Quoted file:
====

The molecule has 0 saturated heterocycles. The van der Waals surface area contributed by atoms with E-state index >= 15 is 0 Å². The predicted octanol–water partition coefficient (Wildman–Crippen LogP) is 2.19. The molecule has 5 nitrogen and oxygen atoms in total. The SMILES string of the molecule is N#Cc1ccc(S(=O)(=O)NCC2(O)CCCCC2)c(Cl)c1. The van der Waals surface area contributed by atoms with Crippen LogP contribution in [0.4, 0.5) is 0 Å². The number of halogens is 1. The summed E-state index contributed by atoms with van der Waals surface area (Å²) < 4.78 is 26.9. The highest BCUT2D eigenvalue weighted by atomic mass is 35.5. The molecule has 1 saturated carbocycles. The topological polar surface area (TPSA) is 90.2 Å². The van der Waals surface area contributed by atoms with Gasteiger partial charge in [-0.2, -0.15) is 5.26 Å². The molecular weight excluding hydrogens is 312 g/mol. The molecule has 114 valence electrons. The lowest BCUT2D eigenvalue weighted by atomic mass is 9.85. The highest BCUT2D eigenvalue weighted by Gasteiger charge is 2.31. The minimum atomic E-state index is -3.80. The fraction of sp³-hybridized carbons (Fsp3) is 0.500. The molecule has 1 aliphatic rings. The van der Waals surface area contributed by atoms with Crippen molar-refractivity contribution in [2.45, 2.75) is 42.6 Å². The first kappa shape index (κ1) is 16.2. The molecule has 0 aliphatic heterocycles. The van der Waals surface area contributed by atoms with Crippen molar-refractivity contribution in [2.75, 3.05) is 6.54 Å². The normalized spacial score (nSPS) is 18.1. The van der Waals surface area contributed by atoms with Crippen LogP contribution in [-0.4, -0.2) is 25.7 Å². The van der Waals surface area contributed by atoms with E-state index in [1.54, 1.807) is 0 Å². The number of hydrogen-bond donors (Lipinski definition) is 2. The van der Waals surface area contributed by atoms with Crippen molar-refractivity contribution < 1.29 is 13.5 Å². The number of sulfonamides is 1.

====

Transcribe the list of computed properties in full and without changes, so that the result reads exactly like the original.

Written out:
The molecule has 0 saturated heterocycles. The van der Waals surface area contributed by atoms with E-state index >= 15 is 0 Å². The predicted octanol–water partition coefficient (Wildman–Crippen LogP) is 2.19. The molecule has 5 nitrogen and oxygen atoms in total. The SMILES string of the molecule is N#Cc1ccc(S(=O)(=O)NCC2(O)CCCCC2)c(Cl)c1. The van der Waals surface area contributed by atoms with Crippen LogP contribution in [0.4, 0.5) is 0 Å². The number of halogens is 1. The summed E-state index contributed by atoms with van der Waals surface area (Å²) < 4.78 is 26.9. The highest BCUT2D eigenvalue weighted by atomic mass is 35.5. The molecule has 1 saturated carbocycles. The topological polar surface area (TPSA) is 90.2 Å². The van der Waals surface area contributed by atoms with Gasteiger partial charge in [-0.2, -0.15) is 5.26 Å². The molecular weight excluding hydrogens is 312 g/mol. The molecule has 114 valence electrons. The lowest BCUT2D eigenvalue weighted by atomic mass is 9.85. The highest BCUT2D eigenvalue weighted by Gasteiger charge is 2.31. The minimum atomic E-state index is -3.80. The fraction of sp³-hybridized carbons (Fsp3) is 0.500. The molecule has 1 aliphatic rings. The van der Waals surface area contributed by atoms with Crippen molar-refractivity contribution in [2.45, 2.75) is 42.6 Å². The first kappa shape index (κ1) is 16.2. The molecule has 0 aliphatic heterocycles. The van der Waals surface area contributed by atoms with Crippen molar-refractivity contribution in [2.75, 3.05) is 6.54 Å². The normalized spacial score (nSPS) is 18.1. The van der Waals surface area contributed by atoms with Crippen LogP contribution in [-0.4, -0.2) is 25.7 Å². The van der Waals surface area contributed by atoms with E-state index in [1.54, 1.807) is 0 Å². The number of hydrogen-bond donors (Lipinski definition) is 2. The van der Waals surface area contributed by atoms with Crippen molar-refractivity contribution < 1.29 is 13.5 Å². The number of sulfonamides is 1.